Presentation:
I am going to write 2 sentences now
The children wrote mother a letter
The children wrote her a letter
We are going to have several sentences out at one time, so I will draw
the analysis on this large sheet of paper.
Read the first slip and draw the analysis on paper
What is the action?
[Wrote]
Who is it that wrote?
[The children]
The children wrote whom or what?
[A letter]
The children wrote a letter to whom to what?
[mother]
Montessori 6-12 Years
Montessori Homeschool Collective
Language19: Sentence Analysis
Read the second sentence and analyse it on the paper
Second sentence the children wrote her a letter
What is the action?
[Wrote]
Who is it that wrote?
[The children]
The children wrote whom or what?
[A letter]
The children wrote a letter to whom to what?
[herl
Montessori 6-12 Years
Montessori Homeschool Collective
Language19: Sentence Analysis
Compare the 2 sentences
The analysis looks the same the only difference is in the words that are
used. We replace mother with her.
Draw and arrow from mother to her
Repeat the procedure for another sentence:
"They wrote a letter to their mother"
Difference 'they' instead of 'the children'
Draw a line from "The children" to " they"
Then repeat the procedure for : "They wrote it to their mother.”
Is the analysis the same?
[yes]
What part of speech were the words that were replaced?
[Nouns]
Montessori 6-12 Years
Montessori Homeschool Collective
Language19: Sentence Analysis
Did we still know what the replacement word referred to?
Mother became her; letter became it, and children became they.
Whenever we have a word that takes the place of a noun, we call it a
pronoun.
Let's check what part of the sentence the words were?
Mother and her were indirect objects
Letter and it were direct objects
Children and they were both subjects
What can we conclude from this?
Pronouns used in place of the noun, are in the same part of the
sentence as the noun.
Montessori 6-12 Years
Montessori Homeschool Collective
Language19: Sentence Analysis
Long Simple Sentences
Purpose:
To give children experience with increasing complexity in analysis
Materials: As in initial
presentation
Prerequisites:
Simple sentences with adverbial extension
Presentation:
Let's see how many of the arrows we can use for one sentence.
Yesterday, for exercise, I rode quickly from home to school on
a bicycle, with my friend, Kirsty.
What is the action?
[rode]
Who or What is it that rode?
I rode whom or what?
I rode which or what kind of?
I rode by means of what?
[Bicycle]
I rode whence?
[from home]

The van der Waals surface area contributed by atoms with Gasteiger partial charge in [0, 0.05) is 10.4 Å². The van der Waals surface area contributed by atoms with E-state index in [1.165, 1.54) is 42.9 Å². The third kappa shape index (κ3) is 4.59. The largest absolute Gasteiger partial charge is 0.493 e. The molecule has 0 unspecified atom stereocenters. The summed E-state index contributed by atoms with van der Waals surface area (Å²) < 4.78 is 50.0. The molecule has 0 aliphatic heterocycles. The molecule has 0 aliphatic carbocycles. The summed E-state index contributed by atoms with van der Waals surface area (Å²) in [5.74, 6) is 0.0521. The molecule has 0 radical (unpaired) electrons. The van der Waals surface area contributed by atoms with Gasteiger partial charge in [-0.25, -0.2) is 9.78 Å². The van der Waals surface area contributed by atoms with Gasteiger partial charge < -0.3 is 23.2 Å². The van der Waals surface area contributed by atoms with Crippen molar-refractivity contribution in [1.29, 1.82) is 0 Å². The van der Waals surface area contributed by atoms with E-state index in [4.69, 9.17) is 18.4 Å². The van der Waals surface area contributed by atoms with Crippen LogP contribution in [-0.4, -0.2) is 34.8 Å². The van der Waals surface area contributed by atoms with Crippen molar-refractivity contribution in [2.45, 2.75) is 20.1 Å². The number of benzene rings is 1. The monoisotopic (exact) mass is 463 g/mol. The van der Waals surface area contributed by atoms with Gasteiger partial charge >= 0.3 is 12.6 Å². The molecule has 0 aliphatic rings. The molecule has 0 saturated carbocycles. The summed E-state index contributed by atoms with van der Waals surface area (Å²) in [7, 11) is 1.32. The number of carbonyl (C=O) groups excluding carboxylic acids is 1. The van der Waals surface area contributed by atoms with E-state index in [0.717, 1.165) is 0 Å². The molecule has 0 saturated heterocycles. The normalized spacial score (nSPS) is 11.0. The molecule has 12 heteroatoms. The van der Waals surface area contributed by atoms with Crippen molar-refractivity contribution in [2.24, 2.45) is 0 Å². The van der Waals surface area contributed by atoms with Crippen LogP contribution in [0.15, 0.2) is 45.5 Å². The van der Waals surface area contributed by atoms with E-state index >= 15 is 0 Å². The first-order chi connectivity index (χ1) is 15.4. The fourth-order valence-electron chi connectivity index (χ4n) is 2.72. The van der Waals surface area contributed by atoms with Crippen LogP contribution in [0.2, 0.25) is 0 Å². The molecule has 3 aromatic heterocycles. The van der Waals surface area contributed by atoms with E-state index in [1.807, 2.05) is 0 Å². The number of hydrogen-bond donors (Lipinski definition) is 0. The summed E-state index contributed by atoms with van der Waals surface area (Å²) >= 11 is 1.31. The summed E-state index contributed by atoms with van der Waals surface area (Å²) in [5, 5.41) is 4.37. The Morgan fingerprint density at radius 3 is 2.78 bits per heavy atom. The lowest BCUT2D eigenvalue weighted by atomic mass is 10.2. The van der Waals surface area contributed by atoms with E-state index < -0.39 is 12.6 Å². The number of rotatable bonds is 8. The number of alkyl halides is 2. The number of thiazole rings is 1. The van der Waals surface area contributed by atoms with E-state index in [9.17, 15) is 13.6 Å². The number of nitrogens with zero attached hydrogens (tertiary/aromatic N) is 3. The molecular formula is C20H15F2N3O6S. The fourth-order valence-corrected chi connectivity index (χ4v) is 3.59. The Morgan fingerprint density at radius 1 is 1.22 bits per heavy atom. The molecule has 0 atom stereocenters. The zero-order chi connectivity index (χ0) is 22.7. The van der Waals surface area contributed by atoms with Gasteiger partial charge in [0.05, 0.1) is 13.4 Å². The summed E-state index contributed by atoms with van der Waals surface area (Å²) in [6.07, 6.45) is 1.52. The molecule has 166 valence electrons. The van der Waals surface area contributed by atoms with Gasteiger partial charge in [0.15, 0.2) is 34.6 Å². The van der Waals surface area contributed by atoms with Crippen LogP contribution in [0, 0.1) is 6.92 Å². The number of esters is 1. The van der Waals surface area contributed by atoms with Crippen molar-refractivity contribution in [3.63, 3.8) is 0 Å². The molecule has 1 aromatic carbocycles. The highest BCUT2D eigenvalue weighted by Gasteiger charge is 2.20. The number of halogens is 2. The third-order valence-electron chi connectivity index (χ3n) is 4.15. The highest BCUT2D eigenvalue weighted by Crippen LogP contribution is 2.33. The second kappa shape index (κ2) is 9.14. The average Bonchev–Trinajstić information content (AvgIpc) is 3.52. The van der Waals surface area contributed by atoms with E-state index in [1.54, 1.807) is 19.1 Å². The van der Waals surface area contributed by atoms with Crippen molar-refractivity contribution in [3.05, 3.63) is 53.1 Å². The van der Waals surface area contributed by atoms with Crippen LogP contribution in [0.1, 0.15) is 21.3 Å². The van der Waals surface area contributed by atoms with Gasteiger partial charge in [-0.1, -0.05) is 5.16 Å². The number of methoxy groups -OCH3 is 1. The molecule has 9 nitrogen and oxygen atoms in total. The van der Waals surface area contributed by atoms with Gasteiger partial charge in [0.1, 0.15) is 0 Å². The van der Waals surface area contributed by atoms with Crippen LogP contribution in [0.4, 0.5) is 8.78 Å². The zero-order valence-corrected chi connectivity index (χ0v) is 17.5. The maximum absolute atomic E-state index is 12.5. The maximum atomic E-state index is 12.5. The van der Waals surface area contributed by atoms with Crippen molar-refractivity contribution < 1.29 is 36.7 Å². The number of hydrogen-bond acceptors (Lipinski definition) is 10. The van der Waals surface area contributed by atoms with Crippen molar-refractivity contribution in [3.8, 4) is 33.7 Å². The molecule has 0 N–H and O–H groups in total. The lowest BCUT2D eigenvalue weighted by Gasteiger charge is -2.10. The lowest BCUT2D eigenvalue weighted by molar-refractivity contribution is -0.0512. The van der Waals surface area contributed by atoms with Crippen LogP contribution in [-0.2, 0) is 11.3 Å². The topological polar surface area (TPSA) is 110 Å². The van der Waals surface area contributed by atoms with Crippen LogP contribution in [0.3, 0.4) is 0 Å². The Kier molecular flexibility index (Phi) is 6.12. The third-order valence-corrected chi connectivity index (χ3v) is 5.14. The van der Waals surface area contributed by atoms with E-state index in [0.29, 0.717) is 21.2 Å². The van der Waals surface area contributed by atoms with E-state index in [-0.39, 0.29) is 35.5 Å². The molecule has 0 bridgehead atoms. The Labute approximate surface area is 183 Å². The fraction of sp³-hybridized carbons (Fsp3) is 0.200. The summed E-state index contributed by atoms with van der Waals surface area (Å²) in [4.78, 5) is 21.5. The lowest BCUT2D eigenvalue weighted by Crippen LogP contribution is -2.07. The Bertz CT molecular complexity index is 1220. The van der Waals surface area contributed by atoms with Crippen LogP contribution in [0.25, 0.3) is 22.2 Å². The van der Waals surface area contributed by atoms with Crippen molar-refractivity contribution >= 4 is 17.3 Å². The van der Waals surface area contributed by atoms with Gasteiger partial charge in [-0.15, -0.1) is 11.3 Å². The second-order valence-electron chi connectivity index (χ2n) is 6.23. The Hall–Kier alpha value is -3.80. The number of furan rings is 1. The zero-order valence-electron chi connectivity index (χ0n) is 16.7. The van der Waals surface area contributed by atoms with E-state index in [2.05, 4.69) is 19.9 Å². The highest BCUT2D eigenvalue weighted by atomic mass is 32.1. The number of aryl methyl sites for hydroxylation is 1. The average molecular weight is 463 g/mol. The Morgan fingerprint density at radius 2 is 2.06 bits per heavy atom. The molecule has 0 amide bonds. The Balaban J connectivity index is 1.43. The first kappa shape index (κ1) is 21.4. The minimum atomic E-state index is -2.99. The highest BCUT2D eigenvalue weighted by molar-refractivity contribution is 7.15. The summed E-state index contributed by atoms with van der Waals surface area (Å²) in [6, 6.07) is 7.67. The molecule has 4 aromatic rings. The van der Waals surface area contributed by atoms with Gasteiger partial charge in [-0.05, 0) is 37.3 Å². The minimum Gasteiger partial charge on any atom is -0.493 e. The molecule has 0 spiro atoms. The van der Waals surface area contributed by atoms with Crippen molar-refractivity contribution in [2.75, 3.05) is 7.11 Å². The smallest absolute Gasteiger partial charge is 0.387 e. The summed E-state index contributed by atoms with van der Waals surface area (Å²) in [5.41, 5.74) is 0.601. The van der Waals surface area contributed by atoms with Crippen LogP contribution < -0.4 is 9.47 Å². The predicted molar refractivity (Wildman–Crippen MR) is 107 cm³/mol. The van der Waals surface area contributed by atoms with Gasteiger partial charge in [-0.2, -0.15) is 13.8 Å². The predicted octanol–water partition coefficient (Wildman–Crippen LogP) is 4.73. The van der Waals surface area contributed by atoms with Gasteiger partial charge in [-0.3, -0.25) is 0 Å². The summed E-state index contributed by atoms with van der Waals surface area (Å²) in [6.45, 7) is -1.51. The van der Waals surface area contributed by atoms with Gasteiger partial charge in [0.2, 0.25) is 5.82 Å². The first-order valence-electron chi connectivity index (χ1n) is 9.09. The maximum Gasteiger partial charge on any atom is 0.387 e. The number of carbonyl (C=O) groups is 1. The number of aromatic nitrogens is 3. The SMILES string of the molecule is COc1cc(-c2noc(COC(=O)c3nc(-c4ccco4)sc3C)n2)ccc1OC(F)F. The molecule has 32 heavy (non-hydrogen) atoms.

I rode by whom by what?
I rode with whom with what?
I rode where?
I rode what for?
I rode how?
[my friend Kirsty]
[to school]
[ for exercise]
[quickly]
I rode why?
Montessori 6-12 Years
Montessori Homeschool Collective
Language19: Sentence Analysis
I rode when?
[yesterday]
Which or what kind of friend?
[Kirsty]
We have used quite a few. I wonder if you could make up some long
sentences.
Children's Work:
Children repeat the activity with sentences they make up themselves
Possible Further Work:
Children may illustrate this work if they choose by copying the layout on paper. The illustrated
work could be made into a booklet.
Montessori 6-12 Years
Montessori Homeschool Collective
Language19: Sentence Analysis
The Sentence Analysis Chart A
Introduction:
At this point the children should be writing their own sentences. They may or may not be to
the point where they can work from the names rather than the questions. Allow the children to
work at whatever level of ability they are at. As the children get older the chart will be more
appealing than the moveable pieces.
Purpose:
To analyse sentences in a different format
Materials:
• Analysis Chart A: This contains all the information from the loose pieces
• Tray containing scissors, pencil, and a roll of adding paper or long strips of paper
Prerequisites:
Simple sentence analysis with extensions
Presentation:
This chart has all the information that we have been working with in the
arrow and circle material. Here is all that information on one chart.
Write a sentence and read it aloud
One afternoon in October, Ava found me a female ginkgo tree near her
house.
We are going to follow the same procedure as for the loose pieces.
Direct the children to follow the same procedure as for the loose pieces. Either reading the
questions on the chart or just looking for the proper categories for their sentence
components. These are cut out and placed on the chart in the proper squares.
Montessori 6-12 Years
Montessori Homeschool Collective
Language19: Sentence Analysis
What is the predicate?
[Found]
Who is it that found?
[Ava]
Ava found whom or what?
[A female ginkgo tree]
Ava a found a female ginkgo tree by means by whom by what?
of whom of what?
When?
[On afternoon in October]
Found a female Ginkgo tree where?
[Near her house]
Let's try one more sentence with this.
You may keep the book for a week, Katie.
Go through the sentences
Predicate
[can keep]
Subject
[you]
You may keep what or whom?
[the book]
You may keep the book when?
[for a week]
We are left with Katie
This is one we have not had before
Can you see down in the lower chart it says 'noun of direct address' in this sentence you may
keep the book for a week Katie. I am directly addressing Katie, so we will put Katie down the
bottom.
We already had a subject in this sentence it was ' you', but we addressed the person again by